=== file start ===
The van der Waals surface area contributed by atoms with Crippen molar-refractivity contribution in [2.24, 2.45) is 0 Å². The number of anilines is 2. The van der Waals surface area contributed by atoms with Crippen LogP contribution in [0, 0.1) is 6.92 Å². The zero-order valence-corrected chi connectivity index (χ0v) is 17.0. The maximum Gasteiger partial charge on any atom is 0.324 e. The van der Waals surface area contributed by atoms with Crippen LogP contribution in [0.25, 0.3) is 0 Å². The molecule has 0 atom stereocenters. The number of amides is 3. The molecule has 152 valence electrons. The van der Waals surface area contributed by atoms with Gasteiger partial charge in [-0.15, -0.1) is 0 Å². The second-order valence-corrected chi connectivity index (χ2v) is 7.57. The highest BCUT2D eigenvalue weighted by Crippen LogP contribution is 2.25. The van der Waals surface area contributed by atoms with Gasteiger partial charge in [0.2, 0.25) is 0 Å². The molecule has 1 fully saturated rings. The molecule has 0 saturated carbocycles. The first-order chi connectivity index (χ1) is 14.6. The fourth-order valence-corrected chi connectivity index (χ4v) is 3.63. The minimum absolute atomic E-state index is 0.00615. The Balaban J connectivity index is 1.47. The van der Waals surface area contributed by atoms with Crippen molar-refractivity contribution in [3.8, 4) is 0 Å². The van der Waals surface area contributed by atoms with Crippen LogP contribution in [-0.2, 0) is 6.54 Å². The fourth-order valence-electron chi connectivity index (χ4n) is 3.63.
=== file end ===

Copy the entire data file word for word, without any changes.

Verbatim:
The van der Waals surface area contributed by atoms with Crippen molar-refractivity contribution in [2.24, 2.45) is 0 Å². The number of anilines is 2. The van der Waals surface area contributed by atoms with Crippen LogP contribution in [0, 0.1) is 6.92 Å². The zero-order valence-corrected chi connectivity index (χ0v) is 17.0. The maximum Gasteiger partial charge on any atom is 0.324 e. The van der Waals surface area contributed by atoms with Crippen LogP contribution in [0.25, 0.3) is 0 Å². The molecule has 0 atom stereocenters. The number of amides is 3. The molecule has 152 valence electrons. The van der Waals surface area contributed by atoms with Gasteiger partial charge in [-0.15, -0.1) is 0 Å². The second-order valence-corrected chi connectivity index (χ2v) is 7.57. The highest BCUT2D eigenvalue weighted by Crippen LogP contribution is 2.25. The van der Waals surface area contributed by atoms with Gasteiger partial charge in [0.2, 0.25) is 0 Å². The molecule has 1 fully saturated rings. The molecule has 0 saturated carbocycles. The first-order chi connectivity index (χ1) is 14.6. The fourth-order valence-corrected chi connectivity index (χ4v) is 3.63. The minimum absolute atomic E-state index is 0.00615. The Balaban J connectivity index is 1.47. The van der Waals surface area contributed by atoms with Crippen molar-refractivity contribution in [3.8, 4) is 0 Å². The van der Waals surface area contributed by atoms with Crippen LogP contribution in [-0.2, 0) is 6.54 Å². The fourth-order valence-electron chi connectivity index (χ4n) is 3.63.